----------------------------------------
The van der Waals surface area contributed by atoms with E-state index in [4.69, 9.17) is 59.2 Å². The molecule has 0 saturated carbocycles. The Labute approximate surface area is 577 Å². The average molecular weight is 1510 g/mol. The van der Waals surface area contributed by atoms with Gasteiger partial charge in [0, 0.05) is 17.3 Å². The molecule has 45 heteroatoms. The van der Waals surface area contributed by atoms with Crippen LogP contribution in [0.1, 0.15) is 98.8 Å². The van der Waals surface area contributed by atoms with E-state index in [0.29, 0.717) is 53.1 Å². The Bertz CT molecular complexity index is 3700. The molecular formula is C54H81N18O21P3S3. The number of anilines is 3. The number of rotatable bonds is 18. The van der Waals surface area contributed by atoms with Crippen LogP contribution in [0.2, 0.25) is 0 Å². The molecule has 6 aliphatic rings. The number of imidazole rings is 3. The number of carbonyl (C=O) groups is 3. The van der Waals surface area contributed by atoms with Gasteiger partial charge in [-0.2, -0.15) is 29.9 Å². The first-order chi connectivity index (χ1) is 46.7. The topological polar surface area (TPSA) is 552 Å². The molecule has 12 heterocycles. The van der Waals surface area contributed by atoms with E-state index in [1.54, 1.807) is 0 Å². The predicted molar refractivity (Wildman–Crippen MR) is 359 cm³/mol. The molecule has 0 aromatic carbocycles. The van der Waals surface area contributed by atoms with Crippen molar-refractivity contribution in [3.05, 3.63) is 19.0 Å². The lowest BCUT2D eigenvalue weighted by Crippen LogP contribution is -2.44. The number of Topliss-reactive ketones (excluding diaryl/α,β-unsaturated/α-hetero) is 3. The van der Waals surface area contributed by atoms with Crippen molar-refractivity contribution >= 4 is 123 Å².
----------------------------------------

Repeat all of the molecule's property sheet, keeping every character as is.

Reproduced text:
The van der Waals surface area contributed by atoms with E-state index in [4.69, 9.17) is 59.2 Å². The molecule has 0 saturated carbocycles. The Labute approximate surface area is 577 Å². The average molecular weight is 1510 g/mol. The van der Waals surface area contributed by atoms with Gasteiger partial charge in [0, 0.05) is 17.3 Å². The molecule has 45 heteroatoms. The van der Waals surface area contributed by atoms with Crippen LogP contribution in [0.1, 0.15) is 98.8 Å². The van der Waals surface area contributed by atoms with E-state index in [0.29, 0.717) is 53.1 Å². The Bertz CT molecular complexity index is 3700. The molecular formula is C54H81N18O21P3S3. The number of anilines is 3. The number of rotatable bonds is 18. The van der Waals surface area contributed by atoms with Crippen LogP contribution in [0.2, 0.25) is 0 Å². The molecule has 6 aliphatic rings. The number of imidazole rings is 3. The number of carbonyl (C=O) groups is 3. The van der Waals surface area contributed by atoms with Gasteiger partial charge in [-0.2, -0.15) is 29.9 Å². The first-order chi connectivity index (χ1) is 46.7. The topological polar surface area (TPSA) is 552 Å². The molecule has 12 heterocycles. The van der Waals surface area contributed by atoms with E-state index in [1.54, 1.807) is 0 Å². The predicted molar refractivity (Wildman–Crippen MR) is 359 cm³/mol. The molecule has 0 aromatic carbocycles. The van der Waals surface area contributed by atoms with Crippen molar-refractivity contribution in [3.05, 3.63) is 19.0 Å². The lowest BCUT2D eigenvalue weighted by Crippen LogP contribution is -2.44. The number of Topliss-reactive ketones (excluding diaryl/α,β-unsaturated/α-hetero) is 3. The van der Waals surface area contributed by atoms with Crippen molar-refractivity contribution >= 4 is 123 Å².